Experiments were performed essentially as described previously (20). STAg was prepared from sonicated T. gondii (RH strain) tachyzoites. For isolated DC experiments, 70–85% CD11c+ DCs were isolated from spleen. CD11c+ DC suspensions (106 cells/ml) were spread into 96-well plates and incubated for 24 h with RvE1 before the addition of 5 μg/ml STAg. After overnight culture, supernatants were collected and IL-12p40 was measured with a sandwich ELISA. For in vivo treatments, C57BL/6 mice (n = 3 per group) were injected intravenously with 100 ng RvE1. After 18 h, the animals were challenged intraperitoneally with PBS (0.2 ml/mouse) and 5 μg/ml STAg and killed after an additional 6 h. CD11c+ DCs were isolated from spleen and IL12-p40 secretion was measured at 24 h. For DC migration, splenic frozen section from mice treated as described before (but given 10 μg of RvE1 or vehicle) were stained for CD11c and counterstained with hematoxylin.
Synthetic siRNA for mouse ChemR23, 5′-AACACUGUGUGGUUUGUCAACdTdT-3′, and nonspecific control IX siRNA, 5′-AUUGUAUGCGAUCGCAGACUU-3′, were obtained from Dharmacon Research. Spleen cells (106 cells/ml) were transfected using Chariot (Active Motif) following the manufacturer's instructions. In brief, siRNA was mixed with Chariot transfection reagent and incubated at room temperature for 30 min. Spleen cells were plated in serum-free RPMI 1640 medium and 200 ng siRNA/Chariot solution was added and incubated for 2 h at 37°C, followed by the addition of 10% FCS RPMI 1640 to the cultures. To assure effective inhibition of gene expression, cells were further incubated for 30 h at 37°C before STAg stimulation.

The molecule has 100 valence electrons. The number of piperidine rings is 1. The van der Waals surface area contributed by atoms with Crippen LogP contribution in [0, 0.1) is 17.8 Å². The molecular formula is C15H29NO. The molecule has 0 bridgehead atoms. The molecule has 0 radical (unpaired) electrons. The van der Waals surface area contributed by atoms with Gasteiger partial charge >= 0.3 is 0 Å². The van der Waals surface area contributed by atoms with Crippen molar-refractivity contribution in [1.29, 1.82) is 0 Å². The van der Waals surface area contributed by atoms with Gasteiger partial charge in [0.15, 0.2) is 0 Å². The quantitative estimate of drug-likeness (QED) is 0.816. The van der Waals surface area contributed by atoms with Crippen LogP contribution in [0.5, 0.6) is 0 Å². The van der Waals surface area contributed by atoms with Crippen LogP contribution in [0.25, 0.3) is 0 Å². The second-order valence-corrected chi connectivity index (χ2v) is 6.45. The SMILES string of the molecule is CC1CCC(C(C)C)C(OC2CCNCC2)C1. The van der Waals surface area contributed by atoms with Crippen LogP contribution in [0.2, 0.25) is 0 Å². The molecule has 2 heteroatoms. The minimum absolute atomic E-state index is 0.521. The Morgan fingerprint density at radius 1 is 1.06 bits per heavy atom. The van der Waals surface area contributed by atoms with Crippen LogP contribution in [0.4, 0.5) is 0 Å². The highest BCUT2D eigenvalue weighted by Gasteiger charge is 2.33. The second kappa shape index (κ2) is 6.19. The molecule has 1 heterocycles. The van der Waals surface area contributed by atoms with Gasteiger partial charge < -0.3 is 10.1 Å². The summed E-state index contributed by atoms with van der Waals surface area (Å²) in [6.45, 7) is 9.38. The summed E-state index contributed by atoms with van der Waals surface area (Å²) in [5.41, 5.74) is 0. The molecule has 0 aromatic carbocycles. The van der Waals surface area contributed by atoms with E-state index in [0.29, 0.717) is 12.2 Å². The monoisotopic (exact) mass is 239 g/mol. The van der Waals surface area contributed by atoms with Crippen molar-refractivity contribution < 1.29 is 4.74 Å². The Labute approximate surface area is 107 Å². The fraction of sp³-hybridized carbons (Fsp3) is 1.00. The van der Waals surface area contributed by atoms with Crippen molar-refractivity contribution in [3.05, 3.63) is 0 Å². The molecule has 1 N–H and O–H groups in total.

Online supplemental material.
Table S1 summarizes the chromatographic, physical, and chemical properties of the biogenic RvE1, synthetic RvE1, and its geometric isomers for both HPLC-UV-MS/MS and gas chromatography mass spectrometry analyses. Fig. S1 demonstrates the biological property of synthetic RvE1 that inhibits leukocyte infiltration in murine zymosan-induced peritonitis. Fig. S2 shows the human tissue distribution of ChemR23 by dot blot hybridization. ChemR23 is expressed in several tissues including the cardiovascular system, brain, kidney, gastrointestinal tissues, and myeloid tissues. Fig. S3 demonstrates the selectivity of mouse ChemR23-specific siRNA using transiently transfected HEK293 cells affirming its validation for use with mouse DCs (Fig. 6 b). Studies reported here were performed using protocols approved by Harvard Medical Area Standing Committee on animals and human subjects in accordance with the Brigham and Women's Human Research Committee.
We thank M.H. Small for manuscript preparation; Dr. A. Ariel for peripheral blood cell isolation; Dr. K. Gronert for carrying out Cytosensor analyses; and E. Tjonahen, K. Gotlinger, and R. Moussignac for expert technical assistance. The diacetylenic RvE1 (see Fig. 2, compound 4) was a generous gift from Taisho Pharmaceutical Co. Ltd.
This study was supported in part by Uehara Memorial Foundation (to M. Arita), and National Institutes of Health grant nos. GM38765 (C.N. Serhan) and P50- DE-016191 (to C.N. Serhan and N.A. Petasis).
The authors have no conflicting financial interests.
Abbreviations used: ω-3 PUFA, omega-3 polyunsaturated fatty acid; COX, cyclooxygenase; EAR, extracellular acidification rate; EPA, eicosapentaenoic acid; ERK, extracellular signal-regulated kinase; GPCR, G-protein–coupled receptor; HEPE, hydroxyeicosapentaenoic acid; LC-MS/MS, liquid chromatography tandem mass spectrometry; LO, lipoxygenase; LXA4, lipoxin A4; MAP, mitogen-activated protein; PTX, pertussis toxin; RvE1, resolvin E1; siRNA, small interference RNA; STAg, soluble tachyzoite antigen.